Veritas Storage Foundation High Availability 6.0 for Windows introduces these new features for Microsoft Windows and Microsoft Hyper-V by extending and integrating storage management and high availability/disaster recovery (HA/DR) solutions across any virtual platform (Hyper-V, VMware, KVM, etc) and any physical platform (Windows, Linux, Unix).

This gives some inkling into how Storage Foundation High Availability 6.0 for Windows helps to close a specific feature functionality gap that now exists between Microsoft Hyper-V and VMware vSphere. Both Microsoft Hyper-V and VMware vSphere natively provide the ability to failover VMs from one physical machine to another with Microsoft using its Live Migration feature to perform this function while VMware uses its vMotion feature.

However, of the two hypervisors, only VMware vSphere 5.0 currently offers the ability to do Storage vMotion.  Using Storage vMotion, vSphere leaves the VM and its applications running on the same physical machine while Storage vMotion transparently moves the VM’s disk file from one backend storage array to another.  This technique minimizes or even eliminates the need to take VMs offline when backend storage arrays are taken offline for maintenance or storage upgrades. As of right now, Microsoft Hyper-V offers no such functionality.

Veritas Storage Foundation High Availability 6.0 for Windows enables Microsoft Hyper-V to overcome this existing limitation. Using Veritas Storage Foundation 6.0 for Windows in a Hyper-V environment, organizations can now create a volume on one supported storage array and then mirror that volume to a second supported storage array.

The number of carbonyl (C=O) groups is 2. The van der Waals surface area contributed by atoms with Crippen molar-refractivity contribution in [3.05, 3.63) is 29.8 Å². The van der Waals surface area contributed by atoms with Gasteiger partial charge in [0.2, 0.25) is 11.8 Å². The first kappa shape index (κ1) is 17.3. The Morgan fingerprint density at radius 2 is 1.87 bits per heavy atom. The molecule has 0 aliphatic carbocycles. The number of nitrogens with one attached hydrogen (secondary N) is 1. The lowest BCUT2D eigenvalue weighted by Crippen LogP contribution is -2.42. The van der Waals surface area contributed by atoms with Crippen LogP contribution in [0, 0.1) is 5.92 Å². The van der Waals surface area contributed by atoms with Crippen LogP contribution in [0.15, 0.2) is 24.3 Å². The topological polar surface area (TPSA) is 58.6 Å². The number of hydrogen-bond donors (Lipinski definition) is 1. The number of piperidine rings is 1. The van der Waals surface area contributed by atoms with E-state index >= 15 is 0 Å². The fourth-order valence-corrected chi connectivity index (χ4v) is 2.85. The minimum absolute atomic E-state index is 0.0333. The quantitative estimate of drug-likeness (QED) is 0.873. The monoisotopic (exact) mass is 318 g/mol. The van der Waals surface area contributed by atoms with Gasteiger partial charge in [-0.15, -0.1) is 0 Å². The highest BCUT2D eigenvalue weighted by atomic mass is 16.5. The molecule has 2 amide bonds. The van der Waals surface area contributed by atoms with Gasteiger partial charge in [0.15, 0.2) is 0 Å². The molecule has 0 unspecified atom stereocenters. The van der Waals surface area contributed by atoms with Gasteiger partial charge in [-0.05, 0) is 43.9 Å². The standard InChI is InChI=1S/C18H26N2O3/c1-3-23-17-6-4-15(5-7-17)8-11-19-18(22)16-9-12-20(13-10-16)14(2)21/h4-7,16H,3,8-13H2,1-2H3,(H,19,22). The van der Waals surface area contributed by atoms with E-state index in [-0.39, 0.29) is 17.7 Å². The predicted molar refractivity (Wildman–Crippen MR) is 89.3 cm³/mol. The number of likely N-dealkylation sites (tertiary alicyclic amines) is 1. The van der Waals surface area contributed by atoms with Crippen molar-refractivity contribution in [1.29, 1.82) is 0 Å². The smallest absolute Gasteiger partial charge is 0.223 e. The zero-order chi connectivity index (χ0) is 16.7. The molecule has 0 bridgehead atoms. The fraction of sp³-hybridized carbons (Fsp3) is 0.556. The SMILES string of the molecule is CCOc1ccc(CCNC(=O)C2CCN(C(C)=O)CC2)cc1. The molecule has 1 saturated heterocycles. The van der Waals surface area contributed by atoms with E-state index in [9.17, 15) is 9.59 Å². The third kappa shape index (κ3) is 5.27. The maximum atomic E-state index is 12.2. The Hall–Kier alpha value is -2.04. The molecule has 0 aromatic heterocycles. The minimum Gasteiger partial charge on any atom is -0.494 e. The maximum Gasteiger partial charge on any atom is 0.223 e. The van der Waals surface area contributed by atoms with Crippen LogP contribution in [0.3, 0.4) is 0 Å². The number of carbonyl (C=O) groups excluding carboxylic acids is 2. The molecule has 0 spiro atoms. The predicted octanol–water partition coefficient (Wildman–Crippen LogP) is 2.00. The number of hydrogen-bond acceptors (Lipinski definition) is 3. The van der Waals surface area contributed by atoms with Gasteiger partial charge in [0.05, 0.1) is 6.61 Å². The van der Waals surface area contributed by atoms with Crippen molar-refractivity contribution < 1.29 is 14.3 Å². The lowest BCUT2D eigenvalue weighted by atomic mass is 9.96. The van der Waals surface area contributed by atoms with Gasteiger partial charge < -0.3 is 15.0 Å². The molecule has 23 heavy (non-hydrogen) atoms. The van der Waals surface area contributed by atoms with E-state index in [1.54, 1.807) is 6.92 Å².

This new functionality, known as Hyper-V Online Storage Migration, enables organizations to now run VMs on Hyper-V and use Storage Foundation 6.0 for Window’s Online Storage Migration capability to transparently move a VM’s  virtual disks from one storage array to another to accommodate moving to either higher tier or lower tier storage or performing storage array maintenance, without needing to take the VM offline to do so.

VMware vSphere has gotten a great deal of momentum among businesses over the last few ye
ars b
ut as some storage hardware providers are pointing out, their enterprise customers are still keeping their hypervisor options open. The Veritas Storage Foundation 6.0 for Windows gives them further reason to do so. By bringing Storage vMotion-like features to Microsoft Hyper-v with its Hyper-V Online Storage Migration feature and additional faster detection of failures, faster failover and disaster recovery across any distance features, Storage Foundation High Availability 6.0 for Windows does more than improve Hyper-V availability and recoverability. It may have just helped to level the hypervisor playing field.